So, Richard, I think you are wrong to say that the ump changed his mind …

    After he signaled strike-3, he looked to the catcher to see a tag … he never saw a tag … so he never called OUT … when AJ got to first base, he called AJ *SAFE* …

    I think the ump knows that he never called AJ out … I think AJ knows the ump didn’t call him out … that’s why he ran …

    Josh Paul is the one who made the mistake that has created this controversy … that’s where I stand.

    It’s an umpires job to verbally call outs … and for players to play on until that call is made … that’s true of tag outs also …they stay silent until they have an out to call!

    It’s unfortunate that in the case of a “dropped 3rd strike” there are actually 3 things for the ump to call: is it a foul ball? is it a swing/strike? is it an out?

    In the absense of rules / standards for the umps to follow for making all 3 of these calls, I think Eddings did OK … I think he made 3 right calls (not a foul, yes a swinging strike, not an out).

  5. Richard, I’m going with LM in this case. I don’t know if Eddings changed his mind or not but I know Josh Paul threw the ball. When in doubt, the play is alive. That’s the thinking on AJ’s part. Smart move. Josh Paul didn’t know if Eddings was calling AJ out or not and threw the ball away assuming his job was done. Dumb move.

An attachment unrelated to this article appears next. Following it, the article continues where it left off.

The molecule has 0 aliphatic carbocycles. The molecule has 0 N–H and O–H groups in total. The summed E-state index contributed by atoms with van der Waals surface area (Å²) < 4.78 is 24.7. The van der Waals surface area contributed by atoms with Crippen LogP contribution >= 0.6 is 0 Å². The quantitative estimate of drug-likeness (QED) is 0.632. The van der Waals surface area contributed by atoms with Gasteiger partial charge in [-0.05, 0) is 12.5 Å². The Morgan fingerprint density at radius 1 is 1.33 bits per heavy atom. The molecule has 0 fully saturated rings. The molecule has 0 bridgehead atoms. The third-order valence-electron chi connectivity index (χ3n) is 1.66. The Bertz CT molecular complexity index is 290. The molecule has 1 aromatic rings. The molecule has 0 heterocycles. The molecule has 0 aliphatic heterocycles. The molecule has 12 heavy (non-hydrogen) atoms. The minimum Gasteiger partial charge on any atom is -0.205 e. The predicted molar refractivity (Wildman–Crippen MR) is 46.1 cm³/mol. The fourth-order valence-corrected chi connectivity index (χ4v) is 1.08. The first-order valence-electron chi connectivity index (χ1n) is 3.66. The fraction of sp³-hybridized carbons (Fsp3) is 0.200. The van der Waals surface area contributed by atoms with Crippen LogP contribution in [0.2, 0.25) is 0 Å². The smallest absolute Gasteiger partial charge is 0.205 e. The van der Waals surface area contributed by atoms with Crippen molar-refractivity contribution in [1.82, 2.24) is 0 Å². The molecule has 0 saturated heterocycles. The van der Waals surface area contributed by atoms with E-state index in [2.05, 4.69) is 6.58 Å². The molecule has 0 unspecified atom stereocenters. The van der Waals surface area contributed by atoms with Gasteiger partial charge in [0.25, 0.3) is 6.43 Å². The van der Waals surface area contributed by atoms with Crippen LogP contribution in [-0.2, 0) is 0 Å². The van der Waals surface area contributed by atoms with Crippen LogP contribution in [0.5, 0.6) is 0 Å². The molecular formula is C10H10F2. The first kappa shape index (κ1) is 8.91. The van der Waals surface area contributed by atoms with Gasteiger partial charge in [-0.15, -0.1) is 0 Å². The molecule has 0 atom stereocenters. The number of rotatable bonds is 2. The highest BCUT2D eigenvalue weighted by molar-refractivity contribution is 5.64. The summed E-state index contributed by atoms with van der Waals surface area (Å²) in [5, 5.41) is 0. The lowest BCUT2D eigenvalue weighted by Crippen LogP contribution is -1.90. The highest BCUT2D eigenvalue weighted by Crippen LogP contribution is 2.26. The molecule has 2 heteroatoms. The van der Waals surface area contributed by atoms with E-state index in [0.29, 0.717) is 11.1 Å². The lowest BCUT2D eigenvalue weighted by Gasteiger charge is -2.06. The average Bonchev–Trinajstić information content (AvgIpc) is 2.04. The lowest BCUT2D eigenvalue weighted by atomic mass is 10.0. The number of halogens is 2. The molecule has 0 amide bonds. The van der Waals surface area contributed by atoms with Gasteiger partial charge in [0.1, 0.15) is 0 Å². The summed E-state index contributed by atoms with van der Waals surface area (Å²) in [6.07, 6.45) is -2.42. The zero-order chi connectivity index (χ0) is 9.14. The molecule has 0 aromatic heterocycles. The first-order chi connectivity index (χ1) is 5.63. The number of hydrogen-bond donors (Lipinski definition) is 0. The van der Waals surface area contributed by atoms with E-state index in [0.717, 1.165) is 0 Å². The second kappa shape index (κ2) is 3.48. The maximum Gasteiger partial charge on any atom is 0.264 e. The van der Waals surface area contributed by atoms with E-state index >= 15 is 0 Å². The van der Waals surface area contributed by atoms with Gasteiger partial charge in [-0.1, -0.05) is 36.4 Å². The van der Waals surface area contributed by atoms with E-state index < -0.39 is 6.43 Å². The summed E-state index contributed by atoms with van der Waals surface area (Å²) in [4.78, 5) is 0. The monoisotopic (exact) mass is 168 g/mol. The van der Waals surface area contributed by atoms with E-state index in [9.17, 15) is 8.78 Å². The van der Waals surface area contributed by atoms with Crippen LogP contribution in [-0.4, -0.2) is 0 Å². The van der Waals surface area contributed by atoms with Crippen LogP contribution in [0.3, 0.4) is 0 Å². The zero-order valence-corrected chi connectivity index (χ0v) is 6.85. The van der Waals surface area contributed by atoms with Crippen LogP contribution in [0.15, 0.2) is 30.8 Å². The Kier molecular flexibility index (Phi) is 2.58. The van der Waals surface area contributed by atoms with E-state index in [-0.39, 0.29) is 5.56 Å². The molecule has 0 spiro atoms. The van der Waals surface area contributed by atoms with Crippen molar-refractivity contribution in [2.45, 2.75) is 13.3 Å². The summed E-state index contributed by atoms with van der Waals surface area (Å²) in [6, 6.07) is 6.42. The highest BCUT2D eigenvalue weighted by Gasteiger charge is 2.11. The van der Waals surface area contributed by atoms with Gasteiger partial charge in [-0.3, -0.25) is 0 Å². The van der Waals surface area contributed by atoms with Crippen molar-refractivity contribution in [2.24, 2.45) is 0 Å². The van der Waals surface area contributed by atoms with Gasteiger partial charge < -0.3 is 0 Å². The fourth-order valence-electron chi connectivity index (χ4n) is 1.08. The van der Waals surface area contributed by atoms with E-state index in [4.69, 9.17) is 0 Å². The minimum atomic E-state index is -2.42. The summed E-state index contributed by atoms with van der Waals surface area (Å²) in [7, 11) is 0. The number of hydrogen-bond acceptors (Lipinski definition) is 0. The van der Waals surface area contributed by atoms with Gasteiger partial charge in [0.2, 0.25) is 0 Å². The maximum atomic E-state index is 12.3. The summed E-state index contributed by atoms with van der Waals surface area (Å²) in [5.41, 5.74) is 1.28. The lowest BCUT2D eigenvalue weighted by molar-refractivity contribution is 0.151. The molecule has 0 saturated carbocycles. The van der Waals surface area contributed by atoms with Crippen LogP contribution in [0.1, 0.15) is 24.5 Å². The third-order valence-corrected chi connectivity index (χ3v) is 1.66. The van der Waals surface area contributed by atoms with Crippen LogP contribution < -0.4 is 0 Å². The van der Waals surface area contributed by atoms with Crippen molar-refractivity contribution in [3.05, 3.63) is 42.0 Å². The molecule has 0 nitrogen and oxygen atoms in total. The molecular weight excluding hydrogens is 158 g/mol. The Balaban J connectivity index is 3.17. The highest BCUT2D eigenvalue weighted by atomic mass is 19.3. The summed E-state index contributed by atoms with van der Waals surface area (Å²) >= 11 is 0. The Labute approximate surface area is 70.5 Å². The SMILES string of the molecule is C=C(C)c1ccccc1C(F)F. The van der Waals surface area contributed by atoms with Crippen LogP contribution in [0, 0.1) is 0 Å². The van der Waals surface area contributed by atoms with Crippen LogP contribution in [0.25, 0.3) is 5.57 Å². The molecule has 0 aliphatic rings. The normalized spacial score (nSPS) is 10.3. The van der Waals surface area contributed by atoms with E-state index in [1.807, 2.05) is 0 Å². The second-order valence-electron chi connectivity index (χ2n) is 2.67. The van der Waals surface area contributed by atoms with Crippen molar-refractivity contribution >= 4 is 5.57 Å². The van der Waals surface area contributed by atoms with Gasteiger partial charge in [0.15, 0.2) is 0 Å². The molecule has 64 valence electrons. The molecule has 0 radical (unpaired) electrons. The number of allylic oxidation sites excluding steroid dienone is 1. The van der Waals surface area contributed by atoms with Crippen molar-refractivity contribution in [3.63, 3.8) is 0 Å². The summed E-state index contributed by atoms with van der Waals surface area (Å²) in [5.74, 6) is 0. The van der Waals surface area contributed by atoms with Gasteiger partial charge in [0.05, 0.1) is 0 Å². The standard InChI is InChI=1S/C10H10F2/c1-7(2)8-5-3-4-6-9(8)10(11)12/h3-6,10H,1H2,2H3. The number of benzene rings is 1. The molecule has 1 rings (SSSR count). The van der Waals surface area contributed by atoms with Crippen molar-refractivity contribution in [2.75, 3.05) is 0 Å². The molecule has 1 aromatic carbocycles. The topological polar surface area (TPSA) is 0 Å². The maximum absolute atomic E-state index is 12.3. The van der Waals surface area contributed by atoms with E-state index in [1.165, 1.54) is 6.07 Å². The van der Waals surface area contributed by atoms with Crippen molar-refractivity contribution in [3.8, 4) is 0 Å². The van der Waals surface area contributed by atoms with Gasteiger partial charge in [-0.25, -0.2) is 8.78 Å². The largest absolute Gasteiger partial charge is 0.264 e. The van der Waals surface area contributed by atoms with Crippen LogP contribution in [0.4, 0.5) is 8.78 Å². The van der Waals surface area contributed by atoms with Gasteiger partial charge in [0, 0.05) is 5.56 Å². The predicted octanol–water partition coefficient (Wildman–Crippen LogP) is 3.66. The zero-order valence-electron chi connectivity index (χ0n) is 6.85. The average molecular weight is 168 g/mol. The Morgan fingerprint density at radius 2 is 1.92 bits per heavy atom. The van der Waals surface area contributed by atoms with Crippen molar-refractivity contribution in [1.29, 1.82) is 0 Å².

Scioscia respecting the call and not complaining too much, a classy move. After all, Crede’s hit is the one that won’t the game, not AJ’s smart move.

  6. I’m with Richard here, ’cause Eddings called him out if we are to judge from the Molina instance, which is the reasonable and most recent precedent. Eddings either changed his mind, or his actions are inconsistent. In either case, he blew it. Trying to hang this on Paul is ridiculous.

  7. Check out what the ump is doing in this picture from the infamous 1941 “Mickey Owens dropped 3rd strike” …

    I’m interested to see the “Molina instance” … if you find a URL to video of that, I’d love to see it …

  8. The other point I’d like to restress in response to dprat’s comment is this … we don’t know the whole story just from VIDEO … because a key element in the events is the AUDIO … when does Eddings CALL THE OUT … verbally! Paul doesn’t see ANY of the hand signals … so they seem irrelevant to Paul’s actions … they were irrelevant to AJ’s actions … he didn’t hear an out call … so he ran to 1st base …

    Also, the first anti-Paul article has surfaced …;_ylt=AoaPvEpGh573W2zpDfA8JtMRvLYF?slug=rs-angels101305&prov=yhoo&type=lgns … I like the headline … “E-2″ … right on!

  9. During the 1993 and part of the 1994 season, the White Sox used a cheat light in the outfield of then Comiskey park to signal batters what pitch was coming.

    It was mounted just to the left of the scoreboard and only visible in the batters box.

    It was not used by all players on the team, in fact some players probably didn’t even know it existed, only the “trusted” players used it.

    Hawk Harrelson would look at a tv that had a shot of the pitcher and catcher, steal the sign and push a button that would activate the light. Getting a light signaled an offspeed pitch of some kind, not getting a light meant fastball.

    I do not know if they are still using any devices or technology to steal signs. Does anyone else know?